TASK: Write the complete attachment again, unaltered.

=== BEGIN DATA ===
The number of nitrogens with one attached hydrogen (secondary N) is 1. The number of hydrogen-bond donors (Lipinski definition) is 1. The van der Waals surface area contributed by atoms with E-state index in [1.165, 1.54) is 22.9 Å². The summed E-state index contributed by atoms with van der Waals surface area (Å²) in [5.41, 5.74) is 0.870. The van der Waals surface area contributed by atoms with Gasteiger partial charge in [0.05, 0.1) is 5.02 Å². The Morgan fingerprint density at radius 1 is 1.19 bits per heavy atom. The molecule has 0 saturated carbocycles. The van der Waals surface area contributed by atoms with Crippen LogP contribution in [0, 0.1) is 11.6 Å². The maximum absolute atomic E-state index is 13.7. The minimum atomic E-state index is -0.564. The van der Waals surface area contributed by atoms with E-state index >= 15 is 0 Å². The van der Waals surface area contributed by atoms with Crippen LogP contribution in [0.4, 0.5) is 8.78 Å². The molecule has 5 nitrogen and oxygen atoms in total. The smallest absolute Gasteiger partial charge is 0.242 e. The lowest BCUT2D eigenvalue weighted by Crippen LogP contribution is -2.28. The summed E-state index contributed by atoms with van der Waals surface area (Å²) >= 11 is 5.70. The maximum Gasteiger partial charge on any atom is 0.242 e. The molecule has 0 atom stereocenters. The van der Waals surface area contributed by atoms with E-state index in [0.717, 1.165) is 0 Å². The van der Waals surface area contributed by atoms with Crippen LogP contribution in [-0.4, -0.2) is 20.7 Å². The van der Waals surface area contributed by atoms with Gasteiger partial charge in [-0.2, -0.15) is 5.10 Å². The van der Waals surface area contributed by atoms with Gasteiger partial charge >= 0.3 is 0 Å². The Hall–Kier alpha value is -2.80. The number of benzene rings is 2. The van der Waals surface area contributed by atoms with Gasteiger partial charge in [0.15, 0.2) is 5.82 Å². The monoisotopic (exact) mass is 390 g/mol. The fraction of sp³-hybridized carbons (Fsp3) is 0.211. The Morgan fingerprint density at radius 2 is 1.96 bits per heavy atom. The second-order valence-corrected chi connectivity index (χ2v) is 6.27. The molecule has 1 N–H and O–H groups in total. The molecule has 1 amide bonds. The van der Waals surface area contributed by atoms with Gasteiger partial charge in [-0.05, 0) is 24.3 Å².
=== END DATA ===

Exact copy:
The number of nitrogens with one attached hydrogen (secondary N) is 1. The number of hydrogen-bond donors (Lipinski definition) is 1. The van der Waals surface area contributed by atoms with E-state index in [1.165, 1.54) is 22.9 Å². The summed E-state index contributed by atoms with van der Waals surface area (Å²) in [5.41, 5.74) is 0.870. The van der Waals surface area contributed by atoms with Gasteiger partial charge in [0.05, 0.1) is 5.02 Å². The Morgan fingerprint density at radius 1 is 1.19 bits per heavy atom. The molecule has 0 saturated carbocycles. The van der Waals surface area contributed by atoms with Crippen LogP contribution in [0, 0.1) is 11.6 Å². The maximum absolute atomic E-state index is 13.7. The minimum atomic E-state index is -0.564. The van der Waals surface area contributed by atoms with E-state index >= 15 is 0 Å². The van der Waals surface area contributed by atoms with Crippen LogP contribution in [0.4, 0.5) is 8.78 Å². The molecule has 5 nitrogen and oxygen atoms in total. The smallest absolute Gasteiger partial charge is 0.242 e. The lowest BCUT2D eigenvalue weighted by Crippen LogP contribution is -2.28. The summed E-state index contributed by atoms with van der Waals surface area (Å²) >= 11 is 5.70. The maximum Gasteiger partial charge on any atom is 0.242 e. The molecule has 0 atom stereocenters. The van der Waals surface area contributed by atoms with E-state index in [0.717, 1.165) is 0 Å². The van der Waals surface area contributed by atoms with Crippen LogP contribution in [-0.4, -0.2) is 20.7 Å². The van der Waals surface area contributed by atoms with Gasteiger partial charge in [-0.2, -0.15) is 5.10 Å². The van der Waals surface area contributed by atoms with Gasteiger partial charge >= 0.3 is 0 Å². The Hall–Kier alpha value is -2.80. The number of benzene rings is 2. The van der Waals surface area contributed by atoms with Gasteiger partial charge in [0.15, 0.2) is 5.82 Å². The monoisotopic (exact) mass is 390 g/mol. The fraction of sp³-hybridized carbons (Fsp3) is 0.211. The Morgan fingerprint density at radius 2 is 1.96 bits per heavy atom. The second-order valence-corrected chi connectivity index (χ2v) is 6.27. The molecule has 1 N–H and O–H groups in total. The molecule has 1 amide bonds. The van der Waals surface area contributed by atoms with Gasteiger partial charge in [-0.05, 0) is 24.3 Å².